With several hostels offered on the island, Phu Quoc has typically been an off-beat stopover among backpackers travelling around other parts of South-east Asia. But a new crop of luxury hotels and resorts have been springing up along the coast as of 2015, aimed at giving the island an upmarket touch, including a handful of five-star resorts such as the stylish and elegant JW Marriott Emerald Bay Resort & Spa which opened this year with plenty of Instagram-worthy fodder.
The brainchild of renowned hotel architect and interior designer Bill Bensley, the whimsical resort is said to be the first-ever “experiential hotel” built entirely around a fictional history inspired by French naturalist Jean-Baptiste Lamarck. The sprawling beachfront resort, nestled on Khem Beach, is also home to a 50m-long infinity pool - claimed to be the longest pool in a presidential suite in all of Asia.
Other luxury resorts on the island include the Intercontinental Phu Quoc Long Beach Resort, while a Ritz Carlton is also said to be in the pipeline.
5. Unique marine life
Phu Quoc is a hub of marine activity, housing large patches of coastal ecosystems, and nearly 108 species of corals, 135 species of coral reef fish and 132 different types of mollusks, as well as migrating fish and marine mammals in its surrounding waters. Phu Quoc is one of the few places in the country where wildlife enthusiasts can spot unique species like dugong, the hawksbill turtle and green turtle.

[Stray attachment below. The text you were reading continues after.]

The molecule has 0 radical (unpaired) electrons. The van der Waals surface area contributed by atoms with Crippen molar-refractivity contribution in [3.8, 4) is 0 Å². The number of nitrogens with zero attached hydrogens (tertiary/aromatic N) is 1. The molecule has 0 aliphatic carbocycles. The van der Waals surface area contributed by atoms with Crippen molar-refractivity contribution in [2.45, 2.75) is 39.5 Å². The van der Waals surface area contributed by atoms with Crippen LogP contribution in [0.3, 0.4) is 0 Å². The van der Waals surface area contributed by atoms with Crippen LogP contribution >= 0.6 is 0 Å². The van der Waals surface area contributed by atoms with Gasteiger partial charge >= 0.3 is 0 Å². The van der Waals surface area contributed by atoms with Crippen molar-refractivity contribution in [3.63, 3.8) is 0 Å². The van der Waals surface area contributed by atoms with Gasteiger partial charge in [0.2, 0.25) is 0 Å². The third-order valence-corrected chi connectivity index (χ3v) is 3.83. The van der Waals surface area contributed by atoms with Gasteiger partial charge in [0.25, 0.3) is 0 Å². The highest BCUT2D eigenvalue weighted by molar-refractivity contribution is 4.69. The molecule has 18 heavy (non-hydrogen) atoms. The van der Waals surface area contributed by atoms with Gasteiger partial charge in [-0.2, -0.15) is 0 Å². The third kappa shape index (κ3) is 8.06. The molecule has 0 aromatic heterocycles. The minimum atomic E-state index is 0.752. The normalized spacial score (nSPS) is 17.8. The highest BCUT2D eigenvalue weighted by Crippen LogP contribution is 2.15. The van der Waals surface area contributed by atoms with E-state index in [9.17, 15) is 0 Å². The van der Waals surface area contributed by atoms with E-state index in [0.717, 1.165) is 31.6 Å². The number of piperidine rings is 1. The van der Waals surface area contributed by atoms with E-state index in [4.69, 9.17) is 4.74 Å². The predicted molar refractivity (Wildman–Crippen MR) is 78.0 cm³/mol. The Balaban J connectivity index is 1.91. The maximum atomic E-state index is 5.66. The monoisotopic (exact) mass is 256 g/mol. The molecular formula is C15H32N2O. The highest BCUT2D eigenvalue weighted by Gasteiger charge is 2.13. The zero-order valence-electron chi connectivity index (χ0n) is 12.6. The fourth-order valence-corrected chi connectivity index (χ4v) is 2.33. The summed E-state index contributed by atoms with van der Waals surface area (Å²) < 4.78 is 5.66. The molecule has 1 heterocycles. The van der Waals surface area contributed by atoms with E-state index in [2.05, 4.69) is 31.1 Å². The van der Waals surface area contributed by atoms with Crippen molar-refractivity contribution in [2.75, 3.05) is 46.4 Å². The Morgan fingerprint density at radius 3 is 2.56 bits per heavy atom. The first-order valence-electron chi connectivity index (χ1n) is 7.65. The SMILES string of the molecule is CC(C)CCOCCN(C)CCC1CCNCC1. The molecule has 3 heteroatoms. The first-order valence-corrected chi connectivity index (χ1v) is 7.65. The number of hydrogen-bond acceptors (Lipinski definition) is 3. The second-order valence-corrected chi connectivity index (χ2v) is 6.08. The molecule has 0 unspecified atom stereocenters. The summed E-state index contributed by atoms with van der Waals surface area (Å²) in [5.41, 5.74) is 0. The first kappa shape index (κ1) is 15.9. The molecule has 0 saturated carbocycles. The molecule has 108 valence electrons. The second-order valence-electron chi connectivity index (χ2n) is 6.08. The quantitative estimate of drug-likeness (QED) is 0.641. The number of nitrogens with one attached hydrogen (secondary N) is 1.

6. Half of the island is a protected natural park
Around 50 per cent of Phu Quoc Island is a national park set within the Kien Giang Biosphere Reserve, which fosters the conservation of its tropical rain forests featuring waterfalls, coral reefs, wetlands and other parts of the surrounding natural landscape, as part of Unesco’s MAB (Man and the Biosphere) programme. The island also has a mountain landscape of 99 peaks running along the 48-km length of the island, with Chua Mountain being the highest at 603 metres.
7. Local charm and culture
With an economy still based around fishing and agriculture, the island is dotted by sleepy villages whose claim to fame is fish sauce (in a similar vein to what olive oil is to Italy or tequila is to Mexico), which is said to be the world's best.
Back in 2013, its fish sauce became the first Vietnamese product to be given the European Union’s Protected Designation of Origin Status, which recognises local goods “whose quality or properties are significantly or exclusively determined by the geographical environment”, according to the country’s ministry of industry and trade. There are currently around 85 fish sauce producers in Phu Quoc.
The island also boasts the best organic pepper, producing around 1,100 tonnes of it every year using traditional farming methods and sustainable agricultural technologies.